These are similar to the emails above, but they usually require that you need to do something first. Something that might take some time.
Flag the email, make a note in your to do list and move on from this one. You’ll be coming back to it later. Namely in your next scheduled email time.
When it comes back round, if it’s either now in the “Delete” or “Deal with immediately” you do those things. Respond and move on. Sometimes something may need more time to follow up on, so you push it back to the next email window.
6. Interesting emails and how to deal with them
Sometimes your inbox might receive an interesting email. Something that you can’t follow up on straight away (because you’re working, or it needs you to be at home) like a good offer somewhere.
These emails you stick in a folder called “Interesting emails” and then whenever you have any spare time dealing with your emails, or at least once a week, you go through this folder, and decide which of the above 3 categories it goes in.
At that point you either:
- Deal with it and delete it
- Reply to it
- Or tag it for follow up
At this point it’s entered into your regular email cycle and should be dealt with as such.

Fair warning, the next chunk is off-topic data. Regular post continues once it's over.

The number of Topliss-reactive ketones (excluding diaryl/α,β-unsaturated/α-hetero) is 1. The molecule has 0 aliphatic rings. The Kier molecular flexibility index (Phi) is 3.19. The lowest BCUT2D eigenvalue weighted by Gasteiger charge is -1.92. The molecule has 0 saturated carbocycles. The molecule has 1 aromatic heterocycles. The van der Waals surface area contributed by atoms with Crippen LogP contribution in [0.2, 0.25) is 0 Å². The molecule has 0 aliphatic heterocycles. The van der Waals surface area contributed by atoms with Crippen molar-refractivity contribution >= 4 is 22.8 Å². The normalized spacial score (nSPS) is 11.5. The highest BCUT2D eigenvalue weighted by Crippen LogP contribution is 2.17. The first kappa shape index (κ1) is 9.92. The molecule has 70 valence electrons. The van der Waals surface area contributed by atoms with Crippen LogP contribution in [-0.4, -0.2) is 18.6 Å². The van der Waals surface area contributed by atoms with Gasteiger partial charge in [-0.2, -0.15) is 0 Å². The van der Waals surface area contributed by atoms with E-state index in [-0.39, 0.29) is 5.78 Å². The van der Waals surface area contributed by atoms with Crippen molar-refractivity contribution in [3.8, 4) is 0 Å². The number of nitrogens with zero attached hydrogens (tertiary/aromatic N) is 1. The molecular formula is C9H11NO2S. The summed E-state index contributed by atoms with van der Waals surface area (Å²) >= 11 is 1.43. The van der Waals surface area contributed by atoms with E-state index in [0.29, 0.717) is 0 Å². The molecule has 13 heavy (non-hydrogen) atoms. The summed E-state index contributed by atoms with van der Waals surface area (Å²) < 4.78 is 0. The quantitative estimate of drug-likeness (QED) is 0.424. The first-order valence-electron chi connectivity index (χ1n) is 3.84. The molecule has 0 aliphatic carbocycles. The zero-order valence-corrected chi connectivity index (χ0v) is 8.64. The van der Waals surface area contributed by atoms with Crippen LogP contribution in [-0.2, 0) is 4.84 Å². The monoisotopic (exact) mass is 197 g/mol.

Things to consider
So here are a couple of notes to bear in mind. Some things you may want to consider.
Close your email application and leave it closed
Seriously only open your email client, when you’re going to deal with your emails. Otherwise you’ll be constantly bombarded with your email notifications. Which kinda defeats the purpose of the objective.
If it’s really that important, they won’t have emailed you
Some people will say that they get important emails all the time during the day. This may be true. I’m not going to judge. System developers receiving email notifications for services going down etc.
The short story here is if it was that important, you wouldn’t have been emailed.
Everyone likes to say that their emails are important but that’s really not the case.
For instance. If your email needs my urgent attention, like right now, you should be calling to let me know about it. If you don’t it’ll be dealt with at my next email time. I am not a slave to my email inbox.
System developers who only receive emails for service outages? Are you kidding me. If it’s that important, your reporting system should be texting or calling you to let you know. If I’m away and a server goes down, I may not have access to my email. But it’s way more likely I’ll have access to my phone.
This isn’t gospel. Modify
This is a simple system. It may not work for you. You may need to keep emails for other reasons. Modify. Make it work for you. You know your requirements better than I do.
What works for me, may not work for you and vice versa. You need to figure out how to best make it work for you.
Email used to be the biggest most stressful pain for me. By treating it like a chore, doing it at defined times and setting myself some very very strict rules for it you take away a lot of the stress and anxiety that can come with email.
The important thing is making it work for you. Be sensible, but remember to be militant about it.